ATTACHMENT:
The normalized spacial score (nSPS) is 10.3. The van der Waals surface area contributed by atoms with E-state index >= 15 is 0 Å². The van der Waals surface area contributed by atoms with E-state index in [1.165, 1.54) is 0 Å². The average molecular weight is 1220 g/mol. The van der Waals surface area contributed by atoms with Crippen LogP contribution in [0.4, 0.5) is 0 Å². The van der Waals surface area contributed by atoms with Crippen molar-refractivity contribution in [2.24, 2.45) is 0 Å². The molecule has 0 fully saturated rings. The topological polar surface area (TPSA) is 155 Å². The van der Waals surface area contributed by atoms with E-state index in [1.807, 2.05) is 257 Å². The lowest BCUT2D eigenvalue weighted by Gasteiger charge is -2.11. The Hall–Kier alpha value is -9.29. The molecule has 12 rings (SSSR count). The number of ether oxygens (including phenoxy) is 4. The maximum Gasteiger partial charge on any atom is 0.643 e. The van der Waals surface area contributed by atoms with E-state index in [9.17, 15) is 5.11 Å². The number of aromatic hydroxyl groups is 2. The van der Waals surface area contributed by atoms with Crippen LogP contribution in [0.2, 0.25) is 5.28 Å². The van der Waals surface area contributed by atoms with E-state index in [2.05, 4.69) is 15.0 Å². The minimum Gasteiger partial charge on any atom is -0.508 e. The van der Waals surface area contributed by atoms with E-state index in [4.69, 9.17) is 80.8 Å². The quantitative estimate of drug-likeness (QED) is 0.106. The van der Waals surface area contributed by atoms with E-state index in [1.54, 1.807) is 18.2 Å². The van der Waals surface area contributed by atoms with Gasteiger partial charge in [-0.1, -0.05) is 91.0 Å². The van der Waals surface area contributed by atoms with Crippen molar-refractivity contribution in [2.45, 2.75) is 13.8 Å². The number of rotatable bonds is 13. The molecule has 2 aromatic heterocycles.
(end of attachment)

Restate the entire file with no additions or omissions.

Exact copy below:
The normalized spacial score (nSPS) is 10.3. The van der Waals surface area contributed by atoms with E-state index >= 15 is 0 Å². The van der Waals surface area contributed by atoms with E-state index in [1.165, 1.54) is 0 Å². The average molecular weight is 1220 g/mol. The van der Waals surface area contributed by atoms with Crippen LogP contribution in [0.4, 0.5) is 0 Å². The van der Waals surface area contributed by atoms with Crippen molar-refractivity contribution in [2.24, 2.45) is 0 Å². The molecule has 0 fully saturated rings. The topological polar surface area (TPSA) is 155 Å². The van der Waals surface area contributed by atoms with E-state index in [1.807, 2.05) is 257 Å². The lowest BCUT2D eigenvalue weighted by Gasteiger charge is -2.11. The Hall–Kier alpha value is -9.29. The molecule has 12 rings (SSSR count). The number of ether oxygens (including phenoxy) is 4. The maximum Gasteiger partial charge on any atom is 0.643 e. The van der Waals surface area contributed by atoms with E-state index in [9.17, 15) is 5.11 Å². The number of aromatic hydroxyl groups is 2. The van der Waals surface area contributed by atoms with Crippen LogP contribution in [0.2, 0.25) is 5.28 Å². The van der Waals surface area contributed by atoms with E-state index in [2.05, 4.69) is 15.0 Å². The minimum Gasteiger partial charge on any atom is -0.508 e. The van der Waals surface area contributed by atoms with E-state index in [4.69, 9.17) is 80.8 Å². The quantitative estimate of drug-likeness (QED) is 0.106. The van der Waals surface area contributed by atoms with E-state index in [1.54, 1.807) is 18.2 Å². The van der Waals surface area contributed by atoms with Gasteiger partial charge in [-0.1, -0.05) is 91.0 Å². The van der Waals surface area contributed by atoms with Crippen molar-refractivity contribution in [2.45, 2.75) is 13.8 Å². The number of rotatable bonds is 13. The molecule has 2 aromatic heterocycles.